COVID-19 was not the culprit behind implant failure

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A study looking at implant patients with COVID-19 reveals risk factors of early implant failure

COVID-19 status has seemingly no impact on the failure rates of dental implants, according to a recent study. (Image: DC Studio/Shutterstock)

KAYSERI, Turkey: COVID-19 has infected over 670  million people. The disease can impact bone metabolism, stimulating bone resorption, reducing serum calcium levels and decreasing bone mineral density, potentially negatively affecting the osteointegration of dental implants. A novel retrospective study by researchers at Erciyes University in Turkey has investigated COVID-19 as one of the risk factors contributing to early dental implant failure. It provides insights into the impact of factors such as smoking, implant length and systemic disease on implant success and found that COVID-19 played no noticeable role in early implant failure. 

The implant procedures were carried out by experienced surgeons according to International Team for Implantology guidelines. The surgical protocol catered to patients with conditions like diabetes and hypertension, ensuring that they were well controlled before surgery. The study also factored in patients who had undergone radiotherapy or chemotherapy. 

Out of the 1,228 patients (4,841 implants), 128 experienced early implant failure, amounting to a 10.4% patient-level and 3.1% implant-level early failure rate. According to previous studies, the early failure rate at the implant level ranges from 0.60% to 6.36%. Statistically significant associations were found between early implant failure, age, smoking and implant length. However, there was no statistically significant effect from factors like COVID-19, sex, diabetes, irradiation, chemotherapy, osteoporosis, implant system, location or implant diameter.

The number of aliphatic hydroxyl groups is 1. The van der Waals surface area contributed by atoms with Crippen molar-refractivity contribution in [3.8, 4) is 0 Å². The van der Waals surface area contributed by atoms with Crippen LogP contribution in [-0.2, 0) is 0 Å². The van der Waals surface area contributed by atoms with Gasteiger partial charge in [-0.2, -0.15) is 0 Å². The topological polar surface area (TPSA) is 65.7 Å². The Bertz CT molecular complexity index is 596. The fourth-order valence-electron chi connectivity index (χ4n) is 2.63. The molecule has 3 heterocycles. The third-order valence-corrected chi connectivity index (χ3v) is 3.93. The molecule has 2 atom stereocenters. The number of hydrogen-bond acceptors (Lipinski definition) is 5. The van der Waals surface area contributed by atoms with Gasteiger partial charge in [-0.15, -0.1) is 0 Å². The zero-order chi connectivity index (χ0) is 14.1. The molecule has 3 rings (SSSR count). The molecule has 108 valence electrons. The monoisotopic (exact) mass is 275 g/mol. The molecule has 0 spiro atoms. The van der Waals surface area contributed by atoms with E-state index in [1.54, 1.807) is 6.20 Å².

The finding that smoking and shorter implant length (≤ 8 mm) were risk factors for early dental implant failure, whereas factors such as COVID-19, diabetes and osteoporosis were not may reflect that fact that these conditions were well controlled before surgery and that patients with a SARS-CoV-2-positive test prior to prosthesis placement or early implant failure were assumed to be infected. 

Among the study limitations are its retrospective nature, relying on historical patient records that may contain inaccuracies, and the lack of information on bone quality, initial stability and bone augmentation procedures performed during surgery. Nevertheless, according to the authors, this is the first study to analyse the potential impact of COVID-19 on dental implant success, contributing valuable information to the dental community. The authors recommend future research with larger patient cohorts and a broader range of variables to confirm their findings. 

The study, titled “COVID-19 as a factor associated with early dental implant failures: A retrospective analysis”, was published online on 14 June 2023 in Clinical Implant Dentistry and Related Research, ahead of inclusion in an issue. 

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